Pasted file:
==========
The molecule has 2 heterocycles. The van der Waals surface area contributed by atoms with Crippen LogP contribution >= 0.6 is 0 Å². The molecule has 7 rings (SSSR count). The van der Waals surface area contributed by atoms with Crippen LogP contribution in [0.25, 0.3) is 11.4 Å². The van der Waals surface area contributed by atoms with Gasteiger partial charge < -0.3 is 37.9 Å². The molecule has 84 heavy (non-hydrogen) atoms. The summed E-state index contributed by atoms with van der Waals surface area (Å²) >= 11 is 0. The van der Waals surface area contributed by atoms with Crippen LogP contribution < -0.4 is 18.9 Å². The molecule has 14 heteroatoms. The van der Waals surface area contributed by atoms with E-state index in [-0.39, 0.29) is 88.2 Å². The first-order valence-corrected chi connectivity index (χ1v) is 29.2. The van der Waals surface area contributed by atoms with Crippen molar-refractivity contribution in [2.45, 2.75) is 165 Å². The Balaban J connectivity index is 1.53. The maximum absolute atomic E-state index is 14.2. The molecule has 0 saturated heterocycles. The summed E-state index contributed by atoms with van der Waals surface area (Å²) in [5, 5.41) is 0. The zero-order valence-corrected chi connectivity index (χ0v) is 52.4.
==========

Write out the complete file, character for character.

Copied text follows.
The molecule has 2 heterocycles. The van der Waals surface area contributed by atoms with Crippen LogP contribution >= 0.6 is 0 Å². The molecule has 7 rings (SSSR count). The van der Waals surface area contributed by atoms with Crippen LogP contribution in [0.25, 0.3) is 11.4 Å². The van der Waals surface area contributed by atoms with Gasteiger partial charge < -0.3 is 37.9 Å². The molecule has 84 heavy (non-hydrogen) atoms. The summed E-state index contributed by atoms with van der Waals surface area (Å²) >= 11 is 0. The van der Waals surface area contributed by atoms with Crippen LogP contribution < -0.4 is 18.9 Å². The molecule has 14 heteroatoms. The van der Waals surface area contributed by atoms with E-state index in [-0.39, 0.29) is 88.2 Å². The first-order valence-corrected chi connectivity index (χ1v) is 29.2. The van der Waals surface area contributed by atoms with Crippen molar-refractivity contribution in [2.45, 2.75) is 165 Å². The Balaban J connectivity index is 1.53. The maximum absolute atomic E-state index is 14.2. The molecule has 0 saturated heterocycles. The summed E-state index contributed by atoms with van der Waals surface area (Å²) in [5, 5.41) is 0. The zero-order valence-corrected chi connectivity index (χ0v) is 52.4.